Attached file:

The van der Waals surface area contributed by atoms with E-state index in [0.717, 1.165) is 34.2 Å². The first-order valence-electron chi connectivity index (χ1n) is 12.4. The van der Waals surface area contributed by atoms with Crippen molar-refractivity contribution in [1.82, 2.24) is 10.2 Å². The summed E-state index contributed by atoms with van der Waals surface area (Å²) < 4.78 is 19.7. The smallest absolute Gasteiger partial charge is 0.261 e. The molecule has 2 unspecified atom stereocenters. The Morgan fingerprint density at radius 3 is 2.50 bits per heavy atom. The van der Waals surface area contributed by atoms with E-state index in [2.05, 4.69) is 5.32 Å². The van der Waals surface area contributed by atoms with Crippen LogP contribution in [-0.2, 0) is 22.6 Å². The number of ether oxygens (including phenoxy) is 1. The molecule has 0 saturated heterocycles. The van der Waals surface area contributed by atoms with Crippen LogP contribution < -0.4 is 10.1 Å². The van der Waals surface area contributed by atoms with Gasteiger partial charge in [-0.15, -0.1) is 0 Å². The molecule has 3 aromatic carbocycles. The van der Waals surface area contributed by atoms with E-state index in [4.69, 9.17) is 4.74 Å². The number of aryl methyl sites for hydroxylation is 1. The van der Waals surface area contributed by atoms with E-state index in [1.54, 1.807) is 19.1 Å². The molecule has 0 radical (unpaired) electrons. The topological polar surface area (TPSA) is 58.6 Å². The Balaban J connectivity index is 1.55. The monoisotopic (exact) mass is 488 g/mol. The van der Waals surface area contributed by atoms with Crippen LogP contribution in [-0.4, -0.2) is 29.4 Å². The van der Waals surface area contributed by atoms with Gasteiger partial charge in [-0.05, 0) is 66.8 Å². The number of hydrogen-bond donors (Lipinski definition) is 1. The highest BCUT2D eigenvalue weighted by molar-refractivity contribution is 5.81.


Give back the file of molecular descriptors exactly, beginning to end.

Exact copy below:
The van der Waals surface area contributed by atoms with E-state index in [0.717, 1.165) is 34.2 Å². The first-order valence-electron chi connectivity index (χ1n) is 12.4. The van der Waals surface area contributed by atoms with Crippen molar-refractivity contribution in [1.82, 2.24) is 10.2 Å². The summed E-state index contributed by atoms with van der Waals surface area (Å²) < 4.78 is 19.7. The smallest absolute Gasteiger partial charge is 0.261 e. The molecule has 2 unspecified atom stereocenters. The Morgan fingerprint density at radius 3 is 2.50 bits per heavy atom. The van der Waals surface area contributed by atoms with E-state index in [2.05, 4.69) is 5.32 Å². The van der Waals surface area contributed by atoms with Crippen LogP contribution in [-0.2, 0) is 22.6 Å². The number of ether oxygens (including phenoxy) is 1. The molecule has 0 saturated heterocycles. The van der Waals surface area contributed by atoms with Crippen LogP contribution < -0.4 is 10.1 Å². The van der Waals surface area contributed by atoms with Gasteiger partial charge in [-0.15, -0.1) is 0 Å². The molecule has 3 aromatic carbocycles. The van der Waals surface area contributed by atoms with E-state index in [4.69, 9.17) is 4.74 Å². The number of aryl methyl sites for hydroxylation is 1. The van der Waals surface area contributed by atoms with E-state index in [1.54, 1.807) is 19.1 Å². The molecule has 0 radical (unpaired) electrons. The topological polar surface area (TPSA) is 58.6 Å². The Balaban J connectivity index is 1.55. The monoisotopic (exact) mass is 488 g/mol. The van der Waals surface area contributed by atoms with Crippen LogP contribution in [-0.4, -0.2) is 29.4 Å². The van der Waals surface area contributed by atoms with Gasteiger partial charge in [-0.05, 0) is 66.8 Å². The number of hydrogen-bond donors (Lipinski definition) is 1. The highest BCUT2D eigenvalue weighted by molar-refractivity contribution is 5.81.